The elastomers of the present invention are thermoplastic and selected for their ability to impart strength to the adhesive at colder temperatures. As with conventional thermoplastic organic polymers, these elastomers can be processed, i.e., melted and extruded, and can be repeatedly heated and cooled with no substantial loss in their properties, especially their elastomeric properties. Therefore, the elastomers employed herein substantially retain their properties when subjected to heating and cooling cycles. Particularly desirable is the retention of strength upon cooling the elastomer which gives strength and flexibility to the sealant at colder temperatures.
The elastomers employed in the present invention are block copolymers, usually triblock (A-B-A) and may be linear or radial in structure. Either block, A or B, may comprise more than one monomer. Preferred are those triblock copolymers having styrene or polystyrene as the "A" block or end block units. Suitable elastomers include thermoplastic rubbers of styrene-butadiene-styrene (S-B-S), styrene-isoprene-styrene (S-I-S) and styrene-ethylene-butylene-styrene (S-E-B-S) block copolymers. Preferred is a styrene-butadiene-styrene block copolymer, and especially one containing about 80% styrene-butadiene-styrene triblock copolymer and about 20% styrene-butadiene diblock copolymer. Suitable elastomers are commercially available from the Shell Chemical Company (Houston, Tex., U.S.A.) as Kraton® thermoplastic rubbers, Kraton D and Kraton G grades. Most preferred is Shell's Kraton D-1101 (S-B-S) rubber product which is a linear triblock copolymer containing about 80% triblock styrene-butadiene-styrene copolymer and about 20% diblock containing about 31% styrene and 69% butadiene, and which has a nominal molecular weight of about 100,000.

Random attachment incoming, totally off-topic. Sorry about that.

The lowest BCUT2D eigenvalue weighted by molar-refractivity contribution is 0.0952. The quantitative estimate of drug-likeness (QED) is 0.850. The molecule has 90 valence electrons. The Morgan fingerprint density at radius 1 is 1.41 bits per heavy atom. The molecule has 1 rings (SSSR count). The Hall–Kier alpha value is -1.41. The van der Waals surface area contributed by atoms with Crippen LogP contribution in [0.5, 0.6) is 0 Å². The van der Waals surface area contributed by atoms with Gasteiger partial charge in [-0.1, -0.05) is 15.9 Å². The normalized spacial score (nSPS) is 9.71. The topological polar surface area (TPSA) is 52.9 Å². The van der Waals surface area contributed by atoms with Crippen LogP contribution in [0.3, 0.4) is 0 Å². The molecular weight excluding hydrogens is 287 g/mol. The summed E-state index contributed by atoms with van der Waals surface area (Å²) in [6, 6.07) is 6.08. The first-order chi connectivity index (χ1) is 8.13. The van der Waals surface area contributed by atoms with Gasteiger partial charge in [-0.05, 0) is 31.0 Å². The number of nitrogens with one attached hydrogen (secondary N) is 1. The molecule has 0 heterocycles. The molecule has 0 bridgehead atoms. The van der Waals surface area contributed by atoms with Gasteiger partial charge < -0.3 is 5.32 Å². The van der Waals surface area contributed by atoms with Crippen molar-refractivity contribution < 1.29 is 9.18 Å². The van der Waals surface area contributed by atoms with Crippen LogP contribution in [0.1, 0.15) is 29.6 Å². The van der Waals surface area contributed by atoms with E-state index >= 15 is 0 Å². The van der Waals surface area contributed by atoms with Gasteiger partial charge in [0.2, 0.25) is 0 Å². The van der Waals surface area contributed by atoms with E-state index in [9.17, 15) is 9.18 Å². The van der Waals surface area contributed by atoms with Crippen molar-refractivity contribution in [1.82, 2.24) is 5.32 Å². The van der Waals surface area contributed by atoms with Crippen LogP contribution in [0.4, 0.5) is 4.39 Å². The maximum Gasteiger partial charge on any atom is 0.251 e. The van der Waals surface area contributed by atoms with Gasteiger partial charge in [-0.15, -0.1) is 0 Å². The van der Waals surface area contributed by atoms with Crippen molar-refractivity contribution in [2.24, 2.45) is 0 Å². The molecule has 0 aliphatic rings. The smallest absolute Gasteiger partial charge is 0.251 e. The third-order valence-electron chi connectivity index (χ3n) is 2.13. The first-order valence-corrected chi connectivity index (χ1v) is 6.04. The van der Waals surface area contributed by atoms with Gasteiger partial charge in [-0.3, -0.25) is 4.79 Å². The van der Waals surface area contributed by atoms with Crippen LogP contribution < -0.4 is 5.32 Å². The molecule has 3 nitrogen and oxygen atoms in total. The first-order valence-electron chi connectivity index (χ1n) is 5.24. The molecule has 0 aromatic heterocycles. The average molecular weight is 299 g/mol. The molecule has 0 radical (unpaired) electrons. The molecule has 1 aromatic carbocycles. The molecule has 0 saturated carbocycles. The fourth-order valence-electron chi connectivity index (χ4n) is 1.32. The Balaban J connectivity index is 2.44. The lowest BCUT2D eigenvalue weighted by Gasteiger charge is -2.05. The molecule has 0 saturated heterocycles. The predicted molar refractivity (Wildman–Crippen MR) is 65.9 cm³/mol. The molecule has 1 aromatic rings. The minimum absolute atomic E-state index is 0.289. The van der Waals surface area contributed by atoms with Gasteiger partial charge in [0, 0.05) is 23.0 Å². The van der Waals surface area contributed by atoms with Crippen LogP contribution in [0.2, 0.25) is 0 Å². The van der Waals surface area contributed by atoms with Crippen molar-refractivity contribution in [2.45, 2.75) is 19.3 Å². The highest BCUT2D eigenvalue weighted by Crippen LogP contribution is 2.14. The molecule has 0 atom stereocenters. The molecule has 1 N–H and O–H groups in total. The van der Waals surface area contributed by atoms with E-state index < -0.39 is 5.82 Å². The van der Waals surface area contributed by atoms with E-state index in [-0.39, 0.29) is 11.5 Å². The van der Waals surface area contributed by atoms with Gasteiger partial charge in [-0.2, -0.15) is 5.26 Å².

The tackifying resin can be any resinous material recognized in the art as enhancing the tack of the adhesive composition. Desirably, tackifiers will also impart cohesive strength or body to the adhesive so as to make it firm and not too soft. Suitable tackifying resins include rosin, rosin derivatives, polyterpene resins, thermoplastic phenolic resins, hydrogenated rosin esters of pentaerythritol, cumaroneindene and the like. Particularly good results were obtained using a modified hydrocarbon resin commercially available from the Neville Chemical Company (Pittsburgh, Pa., U.S.A.) known as Nevpene® 9500 Tackifying Resin. Other suitable tackifiers commercially available include terpene resins called Wingtack®, from the Goodyear Tire & Rubber Co. (Akron, Ohio, U.S.A.) and Piccolite® from Hercules Chemical Company (Wilmington, Del., U.S.A.). It will be appreciated by those skilled in the art that the particular tackifier selected may vary with the specific asphalt used in order to achieve the desired properties of the final adhesive.